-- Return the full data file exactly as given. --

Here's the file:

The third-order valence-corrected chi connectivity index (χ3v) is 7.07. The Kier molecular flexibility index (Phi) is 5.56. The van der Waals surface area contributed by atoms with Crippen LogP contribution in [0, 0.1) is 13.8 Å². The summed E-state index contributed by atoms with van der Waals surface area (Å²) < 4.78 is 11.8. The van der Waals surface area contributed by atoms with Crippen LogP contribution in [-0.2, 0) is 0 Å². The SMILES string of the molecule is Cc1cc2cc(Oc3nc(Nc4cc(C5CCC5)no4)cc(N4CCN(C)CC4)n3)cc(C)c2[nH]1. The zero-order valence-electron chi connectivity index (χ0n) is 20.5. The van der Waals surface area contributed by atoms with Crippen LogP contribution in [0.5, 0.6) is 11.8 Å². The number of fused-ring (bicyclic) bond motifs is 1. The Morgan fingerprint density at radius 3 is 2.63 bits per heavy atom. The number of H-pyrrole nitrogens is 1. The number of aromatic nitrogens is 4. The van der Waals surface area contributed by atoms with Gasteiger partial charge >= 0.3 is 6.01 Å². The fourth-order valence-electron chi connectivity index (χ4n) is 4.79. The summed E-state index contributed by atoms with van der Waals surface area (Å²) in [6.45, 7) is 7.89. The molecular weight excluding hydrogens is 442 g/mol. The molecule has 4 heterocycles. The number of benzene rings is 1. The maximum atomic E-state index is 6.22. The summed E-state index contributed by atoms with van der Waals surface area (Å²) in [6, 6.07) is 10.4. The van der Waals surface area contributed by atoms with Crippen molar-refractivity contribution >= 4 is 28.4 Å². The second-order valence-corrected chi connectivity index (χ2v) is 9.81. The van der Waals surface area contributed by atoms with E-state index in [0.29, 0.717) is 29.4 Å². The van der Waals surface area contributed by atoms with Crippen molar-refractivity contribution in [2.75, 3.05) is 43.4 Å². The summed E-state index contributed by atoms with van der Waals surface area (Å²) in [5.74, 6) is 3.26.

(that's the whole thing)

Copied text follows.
The third-order valence-corrected chi connectivity index (χ3v) is 7.07. The Kier molecular flexibility index (Phi) is 5.56. The van der Waals surface area contributed by atoms with Crippen LogP contribution in [0, 0.1) is 13.8 Å². The summed E-state index contributed by atoms with van der Waals surface area (Å²) < 4.78 is 11.8. The van der Waals surface area contributed by atoms with Crippen LogP contribution in [-0.2, 0) is 0 Å². The SMILES string of the molecule is Cc1cc2cc(Oc3nc(Nc4cc(C5CCC5)no4)cc(N4CCN(C)CC4)n3)cc(C)c2[nH]1. The zero-order valence-electron chi connectivity index (χ0n) is 20.5. The van der Waals surface area contributed by atoms with Crippen LogP contribution in [0.5, 0.6) is 11.8 Å². The number of fused-ring (bicyclic) bond motifs is 1. The Morgan fingerprint density at radius 3 is 2.63 bits per heavy atom. The number of H-pyrrole nitrogens is 1. The number of aromatic nitrogens is 4. The van der Waals surface area contributed by atoms with Gasteiger partial charge >= 0.3 is 6.01 Å². The fourth-order valence-electron chi connectivity index (χ4n) is 4.79. The summed E-state index contributed by atoms with van der Waals surface area (Å²) in [6.45, 7) is 7.89. The molecular weight excluding hydrogens is 442 g/mol. The molecule has 4 heterocycles. The number of benzene rings is 1. The maximum atomic E-state index is 6.22. The summed E-state index contributed by atoms with van der Waals surface area (Å²) in [6, 6.07) is 10.4. The van der Waals surface area contributed by atoms with Crippen molar-refractivity contribution >= 4 is 28.4 Å². The second-order valence-corrected chi connectivity index (χ2v) is 9.81. The van der Waals surface area contributed by atoms with E-state index in [0.29, 0.717) is 29.4 Å². The van der Waals surface area contributed by atoms with Crippen molar-refractivity contribution in [2.75, 3.05) is 43.4 Å². The summed E-state index contributed by atoms with van der Waals surface area (Å²) in [5.74, 6) is 3.26.